Life, and the world, are confusing enough without adding gender turmoil into the mix.When someone is confused about their real gender, here’s one solution: have a DNA test done and show them the results. “See? This shows you’re a boy.” (Yes, there are exceptions when someone is born with an extra X, or Y, chromosome, but that is a subject for another day.) School counselors and parents could do a lot to ease confusion by encouraging kids to like who they are…boy, or girl. Tall, or short. African, Chinese, Lithuanian. A person may not “feel” like the gender they were born with. But I wonder if Asian immigrants who have lived here for many years eventually begin to feel like European Americans. Yet, biologically and culturally, they aren’t. Nor do we tell them they are.
Kids who are gender-confused need strong role models, consistent messages, and tools to help them sort through their confusion. They don’t need mixed messages, and they don’t need to be encouraged in their delusions.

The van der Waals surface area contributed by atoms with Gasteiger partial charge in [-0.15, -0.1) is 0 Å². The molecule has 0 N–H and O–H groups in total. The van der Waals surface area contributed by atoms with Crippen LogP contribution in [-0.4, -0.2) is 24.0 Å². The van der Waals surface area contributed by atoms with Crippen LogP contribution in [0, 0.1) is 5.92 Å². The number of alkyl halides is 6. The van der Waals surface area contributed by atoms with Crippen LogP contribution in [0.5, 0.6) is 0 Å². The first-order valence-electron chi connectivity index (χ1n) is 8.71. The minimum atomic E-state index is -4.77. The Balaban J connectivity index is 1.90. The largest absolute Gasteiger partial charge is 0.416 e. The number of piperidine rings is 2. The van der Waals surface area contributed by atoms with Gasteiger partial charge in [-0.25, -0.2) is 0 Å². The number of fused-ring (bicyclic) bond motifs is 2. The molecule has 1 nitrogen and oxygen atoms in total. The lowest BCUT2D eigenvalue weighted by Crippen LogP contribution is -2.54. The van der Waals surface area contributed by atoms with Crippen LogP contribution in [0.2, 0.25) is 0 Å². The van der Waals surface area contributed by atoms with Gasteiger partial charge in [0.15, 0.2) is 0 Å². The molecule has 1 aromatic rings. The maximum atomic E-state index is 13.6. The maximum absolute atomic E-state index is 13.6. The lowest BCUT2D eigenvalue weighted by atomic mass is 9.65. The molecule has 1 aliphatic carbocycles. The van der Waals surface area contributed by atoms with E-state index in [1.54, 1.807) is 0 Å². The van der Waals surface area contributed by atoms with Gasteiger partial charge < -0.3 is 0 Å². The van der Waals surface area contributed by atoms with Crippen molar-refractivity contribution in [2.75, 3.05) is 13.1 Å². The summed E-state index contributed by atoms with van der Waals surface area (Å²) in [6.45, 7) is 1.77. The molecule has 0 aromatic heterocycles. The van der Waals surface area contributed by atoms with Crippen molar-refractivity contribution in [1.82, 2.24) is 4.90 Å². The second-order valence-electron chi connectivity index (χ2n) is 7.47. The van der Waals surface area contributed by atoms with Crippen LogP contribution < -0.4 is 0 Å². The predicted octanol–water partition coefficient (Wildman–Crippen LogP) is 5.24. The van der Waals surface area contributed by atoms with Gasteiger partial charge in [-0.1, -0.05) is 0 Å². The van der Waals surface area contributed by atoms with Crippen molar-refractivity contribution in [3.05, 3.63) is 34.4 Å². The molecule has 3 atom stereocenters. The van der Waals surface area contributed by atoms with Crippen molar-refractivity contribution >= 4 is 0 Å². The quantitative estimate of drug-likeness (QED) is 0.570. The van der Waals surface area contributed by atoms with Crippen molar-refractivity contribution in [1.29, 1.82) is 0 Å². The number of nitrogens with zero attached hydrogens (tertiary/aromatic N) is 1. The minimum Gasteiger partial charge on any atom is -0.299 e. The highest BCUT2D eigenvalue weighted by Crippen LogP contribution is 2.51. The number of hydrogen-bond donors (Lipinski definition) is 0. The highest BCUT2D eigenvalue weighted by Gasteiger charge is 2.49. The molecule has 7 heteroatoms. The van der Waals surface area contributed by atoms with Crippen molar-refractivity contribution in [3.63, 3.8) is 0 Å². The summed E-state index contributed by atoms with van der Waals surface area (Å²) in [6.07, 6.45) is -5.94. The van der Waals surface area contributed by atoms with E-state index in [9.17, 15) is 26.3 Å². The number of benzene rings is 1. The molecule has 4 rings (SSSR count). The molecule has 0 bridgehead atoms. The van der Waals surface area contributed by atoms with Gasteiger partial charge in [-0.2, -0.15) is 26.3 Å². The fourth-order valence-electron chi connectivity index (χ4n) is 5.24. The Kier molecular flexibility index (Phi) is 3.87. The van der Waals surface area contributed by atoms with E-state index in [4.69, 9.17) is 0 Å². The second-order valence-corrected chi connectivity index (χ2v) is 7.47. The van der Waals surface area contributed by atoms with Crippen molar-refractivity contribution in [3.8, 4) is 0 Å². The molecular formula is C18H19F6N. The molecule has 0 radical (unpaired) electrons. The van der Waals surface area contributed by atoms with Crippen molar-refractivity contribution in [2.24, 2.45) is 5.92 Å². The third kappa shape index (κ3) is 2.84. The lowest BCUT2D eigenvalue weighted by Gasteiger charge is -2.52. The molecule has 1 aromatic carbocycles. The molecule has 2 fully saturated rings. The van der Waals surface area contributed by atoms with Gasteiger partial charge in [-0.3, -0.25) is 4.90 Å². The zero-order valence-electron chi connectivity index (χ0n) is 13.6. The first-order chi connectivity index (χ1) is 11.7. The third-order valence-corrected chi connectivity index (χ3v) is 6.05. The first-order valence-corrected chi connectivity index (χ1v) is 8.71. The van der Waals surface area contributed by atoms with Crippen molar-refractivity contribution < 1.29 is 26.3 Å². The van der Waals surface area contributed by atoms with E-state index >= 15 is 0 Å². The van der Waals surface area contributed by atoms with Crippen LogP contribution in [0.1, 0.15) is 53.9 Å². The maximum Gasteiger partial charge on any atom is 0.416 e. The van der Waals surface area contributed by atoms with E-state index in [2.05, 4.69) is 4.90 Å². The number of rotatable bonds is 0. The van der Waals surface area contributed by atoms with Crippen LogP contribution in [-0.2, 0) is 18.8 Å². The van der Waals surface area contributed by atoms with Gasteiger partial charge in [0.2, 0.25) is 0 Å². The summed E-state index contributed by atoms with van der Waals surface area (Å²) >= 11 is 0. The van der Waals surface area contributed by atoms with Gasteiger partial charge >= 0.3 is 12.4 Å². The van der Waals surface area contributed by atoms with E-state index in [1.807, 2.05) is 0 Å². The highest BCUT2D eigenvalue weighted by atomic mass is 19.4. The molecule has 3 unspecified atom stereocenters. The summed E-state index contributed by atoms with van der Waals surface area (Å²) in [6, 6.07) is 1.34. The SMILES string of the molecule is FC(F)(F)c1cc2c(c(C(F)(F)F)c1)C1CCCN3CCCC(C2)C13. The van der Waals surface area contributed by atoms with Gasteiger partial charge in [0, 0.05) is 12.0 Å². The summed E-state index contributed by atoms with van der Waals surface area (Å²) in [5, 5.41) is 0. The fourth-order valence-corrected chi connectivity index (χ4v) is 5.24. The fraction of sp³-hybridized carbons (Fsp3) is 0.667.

An interesting perspective on the South Carolina tragedy.
Horrible things assail us in the news at every turn like what happened in a quiet church in Charleston, South Carolina, Wednesday night. Our gut reaction is to be shocked, appalled, and outraged at these inhuman acts.
Emotions can break us out of complacency and motivate us to take positive steps in a fight against evil. The initial emotions flood over us, pumping adrenaline into our system.